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Local exhaust ventilation (LEV)

LEV is an engineering control that reduces worker exposure to airborne contaminants (dust, mist, fume, vapour, gas) in the workplace by capturing the emission at source and transporting it to a safe emission point or to a filter/scrubber.

basic LEV system (image courtesy of HSE)

Figure 1 example of a basic LEV system (courtesy HSE)

LEV usually consists of:

  • a hood or opening where the contaminants enter the system.
  • ducting, which safely transports the contaminants to a filter/cleaner/exhaust point.
  • an air cleaner/filter/scrubber, used to capture airborne contaminants.
  • an air mover, usually a fan to power the system.
  • a discharge point, where the air is safely exhausted.

When designed, installed and maintained properly, LEV can provide long term worker protection.

Use LEV to:

  • capture contaminants at the source and remove them from the work area. This is particularly important with very toxic substances
  • handle many types of contaminants including dusts and metal fumes
  • reduce the amount of makeup air as small amounts of air are being exhausted
  • lower energy costs as there is less makeup air to heat or cool in indoor workplaces.

When using LEV be sure to:

  • regularly clean, inspect and maintain the system so it doesn't deteriorate over time, especially filters
  • carry out regular and routine testing to identify problems early and implement corrective measures
  • have any modifications carried out by a competent person to make sure the system continues to work effectively.

The effectiveness of LEV will vary depending on the nature of the work, work environment and products or materials used as well as the level of airborne contaminant you need to capture. Persons conducting businesses or undertakings (PCBU) need to work with designers, suppliers, installers and workers to ensure the LEV will effectively control exposure.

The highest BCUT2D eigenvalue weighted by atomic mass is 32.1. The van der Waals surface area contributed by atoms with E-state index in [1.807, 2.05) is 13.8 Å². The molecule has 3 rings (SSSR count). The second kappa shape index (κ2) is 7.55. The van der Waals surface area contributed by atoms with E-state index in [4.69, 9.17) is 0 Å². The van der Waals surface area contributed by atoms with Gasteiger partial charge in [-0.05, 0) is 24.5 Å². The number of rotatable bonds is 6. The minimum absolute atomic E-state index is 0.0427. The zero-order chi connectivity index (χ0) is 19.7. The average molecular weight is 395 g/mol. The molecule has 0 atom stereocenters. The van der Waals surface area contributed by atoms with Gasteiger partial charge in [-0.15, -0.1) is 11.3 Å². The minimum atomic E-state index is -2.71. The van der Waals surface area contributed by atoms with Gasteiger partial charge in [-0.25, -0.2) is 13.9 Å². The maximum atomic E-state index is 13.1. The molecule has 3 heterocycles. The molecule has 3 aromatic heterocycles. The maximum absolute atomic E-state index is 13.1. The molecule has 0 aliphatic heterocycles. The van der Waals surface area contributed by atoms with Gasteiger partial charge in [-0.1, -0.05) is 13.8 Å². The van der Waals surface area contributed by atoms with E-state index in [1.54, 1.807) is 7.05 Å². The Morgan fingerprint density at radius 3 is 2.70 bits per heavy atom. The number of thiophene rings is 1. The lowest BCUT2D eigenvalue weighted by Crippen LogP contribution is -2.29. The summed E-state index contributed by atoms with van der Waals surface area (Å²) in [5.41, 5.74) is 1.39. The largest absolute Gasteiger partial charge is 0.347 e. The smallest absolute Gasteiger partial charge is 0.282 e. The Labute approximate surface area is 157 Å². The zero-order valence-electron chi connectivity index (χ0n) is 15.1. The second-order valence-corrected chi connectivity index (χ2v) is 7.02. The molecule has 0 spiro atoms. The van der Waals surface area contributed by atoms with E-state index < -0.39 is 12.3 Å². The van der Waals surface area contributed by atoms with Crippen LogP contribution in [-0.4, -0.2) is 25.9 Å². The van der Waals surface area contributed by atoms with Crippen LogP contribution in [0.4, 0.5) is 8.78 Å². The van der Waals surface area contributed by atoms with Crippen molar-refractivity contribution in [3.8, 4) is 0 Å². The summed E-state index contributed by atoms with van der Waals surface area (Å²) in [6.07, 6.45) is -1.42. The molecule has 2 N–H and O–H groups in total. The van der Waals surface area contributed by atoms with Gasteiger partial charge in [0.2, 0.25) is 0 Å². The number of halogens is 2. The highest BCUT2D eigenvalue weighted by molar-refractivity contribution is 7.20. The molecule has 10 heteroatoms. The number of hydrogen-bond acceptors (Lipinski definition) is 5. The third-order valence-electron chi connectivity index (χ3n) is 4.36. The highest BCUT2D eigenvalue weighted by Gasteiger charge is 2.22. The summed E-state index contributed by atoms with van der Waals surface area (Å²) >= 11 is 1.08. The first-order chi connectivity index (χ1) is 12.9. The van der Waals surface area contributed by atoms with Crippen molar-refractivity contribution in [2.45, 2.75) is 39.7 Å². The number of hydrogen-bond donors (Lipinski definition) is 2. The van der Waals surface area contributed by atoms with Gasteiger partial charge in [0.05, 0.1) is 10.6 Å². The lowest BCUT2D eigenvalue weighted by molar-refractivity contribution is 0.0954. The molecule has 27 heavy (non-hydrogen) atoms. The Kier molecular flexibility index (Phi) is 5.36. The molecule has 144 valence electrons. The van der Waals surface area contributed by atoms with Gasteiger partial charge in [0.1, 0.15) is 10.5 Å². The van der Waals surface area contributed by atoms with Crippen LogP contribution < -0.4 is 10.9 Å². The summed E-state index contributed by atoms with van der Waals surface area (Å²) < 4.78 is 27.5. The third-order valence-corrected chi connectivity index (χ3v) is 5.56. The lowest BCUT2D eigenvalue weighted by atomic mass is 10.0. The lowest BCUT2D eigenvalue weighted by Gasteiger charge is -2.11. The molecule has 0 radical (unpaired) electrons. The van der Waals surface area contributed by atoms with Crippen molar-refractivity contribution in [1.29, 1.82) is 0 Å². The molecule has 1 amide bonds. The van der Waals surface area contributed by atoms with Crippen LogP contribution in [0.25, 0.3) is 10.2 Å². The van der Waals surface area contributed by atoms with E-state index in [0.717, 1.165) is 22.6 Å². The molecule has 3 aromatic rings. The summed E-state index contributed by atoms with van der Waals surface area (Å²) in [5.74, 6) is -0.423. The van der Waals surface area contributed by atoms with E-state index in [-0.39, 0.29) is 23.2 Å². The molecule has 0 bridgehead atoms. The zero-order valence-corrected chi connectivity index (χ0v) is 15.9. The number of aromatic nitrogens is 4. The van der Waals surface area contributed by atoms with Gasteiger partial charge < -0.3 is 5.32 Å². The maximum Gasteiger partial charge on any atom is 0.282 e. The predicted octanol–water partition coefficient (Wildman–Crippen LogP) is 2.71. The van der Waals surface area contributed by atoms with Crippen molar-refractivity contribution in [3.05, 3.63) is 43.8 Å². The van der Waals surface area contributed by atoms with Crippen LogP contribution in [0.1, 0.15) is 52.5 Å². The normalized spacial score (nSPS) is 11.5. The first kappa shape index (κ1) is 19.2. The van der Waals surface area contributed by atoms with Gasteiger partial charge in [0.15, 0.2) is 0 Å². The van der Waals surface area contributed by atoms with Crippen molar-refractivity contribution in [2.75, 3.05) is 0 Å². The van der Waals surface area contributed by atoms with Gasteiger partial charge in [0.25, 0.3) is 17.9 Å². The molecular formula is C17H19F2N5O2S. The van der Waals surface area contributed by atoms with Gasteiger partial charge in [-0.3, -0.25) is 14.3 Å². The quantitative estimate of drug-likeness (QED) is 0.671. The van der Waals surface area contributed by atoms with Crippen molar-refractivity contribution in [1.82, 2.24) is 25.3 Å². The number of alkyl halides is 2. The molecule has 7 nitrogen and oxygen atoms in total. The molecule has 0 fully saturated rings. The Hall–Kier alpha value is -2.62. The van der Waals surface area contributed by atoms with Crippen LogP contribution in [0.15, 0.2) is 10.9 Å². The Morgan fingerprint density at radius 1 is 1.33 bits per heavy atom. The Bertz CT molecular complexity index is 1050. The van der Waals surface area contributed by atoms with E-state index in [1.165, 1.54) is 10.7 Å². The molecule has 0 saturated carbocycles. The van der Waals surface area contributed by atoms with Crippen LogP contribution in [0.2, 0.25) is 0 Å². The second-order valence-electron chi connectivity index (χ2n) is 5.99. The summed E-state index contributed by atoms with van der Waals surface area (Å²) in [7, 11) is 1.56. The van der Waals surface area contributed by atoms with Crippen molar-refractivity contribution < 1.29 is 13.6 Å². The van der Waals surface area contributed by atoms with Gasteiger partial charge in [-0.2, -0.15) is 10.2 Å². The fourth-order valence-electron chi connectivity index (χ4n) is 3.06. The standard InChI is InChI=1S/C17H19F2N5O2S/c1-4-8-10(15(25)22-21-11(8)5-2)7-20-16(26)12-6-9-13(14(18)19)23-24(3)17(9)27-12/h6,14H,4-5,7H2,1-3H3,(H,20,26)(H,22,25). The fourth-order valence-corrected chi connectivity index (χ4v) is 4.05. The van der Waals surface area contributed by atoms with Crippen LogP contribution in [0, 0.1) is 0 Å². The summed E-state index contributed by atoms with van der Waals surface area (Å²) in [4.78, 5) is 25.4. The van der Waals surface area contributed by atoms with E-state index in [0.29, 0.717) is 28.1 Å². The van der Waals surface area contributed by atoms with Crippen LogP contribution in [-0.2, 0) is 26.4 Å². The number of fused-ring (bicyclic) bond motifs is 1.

Note: Unless air monitoring indicates exposure levels are well below the relevant exposure standard/s, suitable fit-tested respiratory protective equipment (RPE) should always be used in combination with LEV to protect workers.

The figure below provides a general indication of the effectiveness of different types of LEV used to control airborne contaminants.

Increasing effectiveness of control

Figure 2 Some indicative ranges for the effectiveness of various types of LEV (Courtesy HSE)

Examples and basic requirements of particular LEV

Fume cupboards

Example of a fume cupboard

Fume cupboards need to:

  • be designed and built to comply with AS/NZS 2243.8:2014 Safety in Laboratories – fume cupboards
  • have an average face velocity of 0.5 metres per second (m/s) with individual measurements of at least 0.3 m/s
  • be tested at least annually in accordance with AS/NZS 2243.8.

Spray booths

Spray booths need to:

  • be designed and built to comply with AS/NZS 4114.1:2003 – Spray painting booths, designated spray painting areas and paint mixing rooms – Design, construction and testing
  • have effective exhaust capture and filtration systems and must be able to maintain an average air flow rate (measured when the booth is empty) of at least:
    • 0.3 m/s for full down draught booths
    • 0.4 m/s for electrostatic spray painting booths
    • 0.5 m/s for any other booth.
  • be regularly checked and maintained in accordance with AS/NZS4114.1.